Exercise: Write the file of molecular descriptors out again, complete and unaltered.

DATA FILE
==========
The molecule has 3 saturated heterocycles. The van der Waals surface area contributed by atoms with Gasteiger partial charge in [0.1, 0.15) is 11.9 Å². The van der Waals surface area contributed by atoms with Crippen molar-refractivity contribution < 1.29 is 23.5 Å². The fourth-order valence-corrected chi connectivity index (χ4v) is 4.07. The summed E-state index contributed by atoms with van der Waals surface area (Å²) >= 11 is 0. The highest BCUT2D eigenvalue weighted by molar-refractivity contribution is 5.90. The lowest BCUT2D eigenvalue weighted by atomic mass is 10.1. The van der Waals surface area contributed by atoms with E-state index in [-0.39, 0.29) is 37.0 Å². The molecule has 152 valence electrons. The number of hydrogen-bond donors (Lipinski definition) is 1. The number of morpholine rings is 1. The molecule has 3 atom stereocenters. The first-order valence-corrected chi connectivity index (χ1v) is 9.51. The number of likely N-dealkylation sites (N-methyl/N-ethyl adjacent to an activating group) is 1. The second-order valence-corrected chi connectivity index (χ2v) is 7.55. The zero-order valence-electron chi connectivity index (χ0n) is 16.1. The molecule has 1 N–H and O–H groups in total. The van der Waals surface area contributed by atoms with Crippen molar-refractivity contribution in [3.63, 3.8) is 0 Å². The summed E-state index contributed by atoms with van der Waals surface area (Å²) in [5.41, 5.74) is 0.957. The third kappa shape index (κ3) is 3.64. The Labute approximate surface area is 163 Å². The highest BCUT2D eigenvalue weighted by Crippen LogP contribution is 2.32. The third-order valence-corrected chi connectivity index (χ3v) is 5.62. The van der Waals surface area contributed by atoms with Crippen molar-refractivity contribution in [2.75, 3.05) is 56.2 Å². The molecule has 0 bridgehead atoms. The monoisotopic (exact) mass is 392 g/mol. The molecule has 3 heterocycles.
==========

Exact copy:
The molecule has 3 saturated heterocycles. The van der Waals surface area contributed by atoms with Gasteiger partial charge in [0.1, 0.15) is 11.9 Å². The van der Waals surface area contributed by atoms with Crippen molar-refractivity contribution < 1.29 is 23.5 Å². The fourth-order valence-corrected chi connectivity index (χ4v) is 4.07. The summed E-state index contributed by atoms with van der Waals surface area (Å²) >= 11 is 0. The highest BCUT2D eigenvalue weighted by molar-refractivity contribution is 5.90. The lowest BCUT2D eigenvalue weighted by atomic mass is 10.1. The van der Waals surface area contributed by atoms with E-state index in [-0.39, 0.29) is 37.0 Å². The molecule has 152 valence electrons. The number of hydrogen-bond donors (Lipinski definition) is 1. The number of morpholine rings is 1. The molecule has 3 atom stereocenters. The first-order valence-corrected chi connectivity index (χ1v) is 9.51. The number of likely N-dealkylation sites (N-methyl/N-ethyl adjacent to an activating group) is 1. The second-order valence-corrected chi connectivity index (χ2v) is 7.55. The zero-order valence-electron chi connectivity index (χ0n) is 16.1. The molecule has 1 N–H and O–H groups in total. The van der Waals surface area contributed by atoms with Crippen molar-refractivity contribution in [3.63, 3.8) is 0 Å². The summed E-state index contributed by atoms with van der Waals surface area (Å²) in [5.41, 5.74) is 0.957. The third kappa shape index (κ3) is 3.64. The Labute approximate surface area is 163 Å². The highest BCUT2D eigenvalue weighted by Crippen LogP contribution is 2.32. The third-order valence-corrected chi connectivity index (χ3v) is 5.62. The van der Waals surface area contributed by atoms with Crippen molar-refractivity contribution in [2.75, 3.05) is 56.2 Å². The molecule has 0 bridgehead atoms. The monoisotopic (exact) mass is 392 g/mol. The molecule has 3 heterocycles.